Brazilian President Dilma Rousseff spoke about her generation's struggles in battling a dictatorship during a prime-time speech meant to connect with the nation's youth who have energized widespread and at times violent anti-government protests.
Brazilian President Dilma Rousseff spoke about her generation’s struggles in battling a dictatorship during a prime-time speech meant to connect with the nation’s youth who have energized widespread and at times violent anti-government protests.
The 10-minute address ended Rousseff’s much-criticized silence in the face of the protests. She promised to make improvements in urban transportation and to battle corruption, but offered few details as to how that will happen.
The leader added she would soon hold a meeting with leaders of the protest movement, governors and the mayors of major cities. But it remained unclear exactly who could represent the massive and decentralized groups of demonstrators taking to the streets, venting anger against woeful public services despite a high tax burden.
Rousseff said that her government would create a national plan for public transportation in cities – a hike in bus and subway fares in many cities was the original complaint of the protests. She also reiterated her backing for a plan before congress to invest all oil revenue royalties in education and a promise she made earlier to bring in foreign doctors to areas that lack physicians.
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“I want institutions that are more transparent, more resistant to wrongdoing,” Rousseff said in reference to perceptions of deep corruption in Brazilian politics, which is emerging as a focal point of the protests. “It’s citizenship and not economic power that must be heard first.”
The leader, a former Marxist rebel who fought against Brazil’s 1964-1985 military regime and was imprisoned for three years and tortured by the junta, pointedly referred to earlier sacrifices made to free the nation from dictatorship.
“My generation fought a lot so that the voice of the streets could be heard,” Rousseff said. “Many were persecuted, tortured and many died for this. The voice of the street must be heard and respected and it can’t be confused with the noise and truculence of some troublemakers.”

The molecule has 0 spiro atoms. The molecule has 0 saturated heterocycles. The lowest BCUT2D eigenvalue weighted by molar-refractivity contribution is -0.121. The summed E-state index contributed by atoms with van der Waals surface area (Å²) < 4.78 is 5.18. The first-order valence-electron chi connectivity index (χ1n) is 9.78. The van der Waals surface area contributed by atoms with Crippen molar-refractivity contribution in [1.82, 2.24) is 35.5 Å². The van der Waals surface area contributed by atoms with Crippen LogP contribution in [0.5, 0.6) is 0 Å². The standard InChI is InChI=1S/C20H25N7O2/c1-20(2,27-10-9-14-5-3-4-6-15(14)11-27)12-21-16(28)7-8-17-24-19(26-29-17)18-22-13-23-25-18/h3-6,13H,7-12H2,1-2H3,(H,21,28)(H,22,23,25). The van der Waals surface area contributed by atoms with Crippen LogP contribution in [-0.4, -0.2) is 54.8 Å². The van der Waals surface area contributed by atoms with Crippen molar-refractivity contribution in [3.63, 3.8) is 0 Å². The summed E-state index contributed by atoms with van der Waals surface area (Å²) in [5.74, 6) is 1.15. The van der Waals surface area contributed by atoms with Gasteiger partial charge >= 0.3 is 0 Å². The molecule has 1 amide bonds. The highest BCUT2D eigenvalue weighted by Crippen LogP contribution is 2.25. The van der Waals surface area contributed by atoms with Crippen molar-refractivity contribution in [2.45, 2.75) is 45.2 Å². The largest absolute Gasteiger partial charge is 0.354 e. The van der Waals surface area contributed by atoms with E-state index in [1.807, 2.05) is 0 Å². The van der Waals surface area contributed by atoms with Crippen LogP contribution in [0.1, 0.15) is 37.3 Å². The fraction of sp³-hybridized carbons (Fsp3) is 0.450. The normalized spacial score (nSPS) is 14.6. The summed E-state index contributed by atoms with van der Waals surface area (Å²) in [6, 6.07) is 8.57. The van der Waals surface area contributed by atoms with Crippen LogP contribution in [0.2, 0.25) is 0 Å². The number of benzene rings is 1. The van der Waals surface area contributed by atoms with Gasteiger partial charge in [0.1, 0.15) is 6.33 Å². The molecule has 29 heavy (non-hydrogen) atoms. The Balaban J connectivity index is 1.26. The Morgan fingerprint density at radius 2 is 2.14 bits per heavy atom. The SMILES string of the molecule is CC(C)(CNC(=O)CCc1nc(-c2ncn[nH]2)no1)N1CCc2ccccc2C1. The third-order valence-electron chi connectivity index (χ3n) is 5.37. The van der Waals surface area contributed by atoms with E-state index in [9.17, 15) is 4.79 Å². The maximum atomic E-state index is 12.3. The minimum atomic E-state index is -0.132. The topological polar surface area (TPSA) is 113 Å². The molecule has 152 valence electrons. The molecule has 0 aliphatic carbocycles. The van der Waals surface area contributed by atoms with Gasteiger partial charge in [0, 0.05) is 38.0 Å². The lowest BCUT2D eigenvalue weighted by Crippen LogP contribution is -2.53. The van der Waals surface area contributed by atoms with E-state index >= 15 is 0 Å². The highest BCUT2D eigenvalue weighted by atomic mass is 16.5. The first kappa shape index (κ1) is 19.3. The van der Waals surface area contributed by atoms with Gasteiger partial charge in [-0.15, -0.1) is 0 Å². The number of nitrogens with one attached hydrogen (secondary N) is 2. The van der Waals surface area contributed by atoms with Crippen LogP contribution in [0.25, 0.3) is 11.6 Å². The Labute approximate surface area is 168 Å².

Edvaldo Chaves, a 61-year-old doorman in Rio’s upscale Flamengo neighborhood, said he found the speech convincing.
“I thought she seemed calm and cool. Plus, because she was a guerrilla and was in exile, she talks about the issue of protests convincingly,” Chaves said. “I think things are going to calm down. We’ll probably keep seeing people in the streets but probably small numbers now.”
But Bruna Romao, an 18-year-old store clerk in Sao Paulo, said Rousseff’s words probably wouldn’t have an impact.
“Brazilians are passionate,” she said. “We boil over quickly but also cool down fast. But this time it’s different, people are in full revolt. I don’t see things calming down anytime soon.”
Trying to decipher the president’s reaction to the unrest had become a national guessing game, especially after some 1 million anti-government demonstrators took to the streets nationwide Thursday night to denounce everything from poor public services to the billions of dollars spent preparing for next year’s World Cup soccer tournament and the 2016 Olympics in Brazil.
The protests continued Friday, as about 1,000 people marched in western Rio de Janeiro city, with some looting stores and invading an enormous $250 million arts center that remains empty after several years of construction. Police tried to disperse the crowd with tear gas as they were pelted with rocks. Police said some in the crowd were armed and firing at officers.
Local radio was also reporting that protesters were heading to the apartment of Rio state Gov. Sergio Cabral in the posh Rio neighborhood of Ipanema.
Other protests broke out in the country’s biggest city, Sao Paulo, where traffic was paralyzed but no violence reported, and in Fortaleza in the country’s northeast. Demonstrators were calling for more mobilizations in 10 cities on Saturday.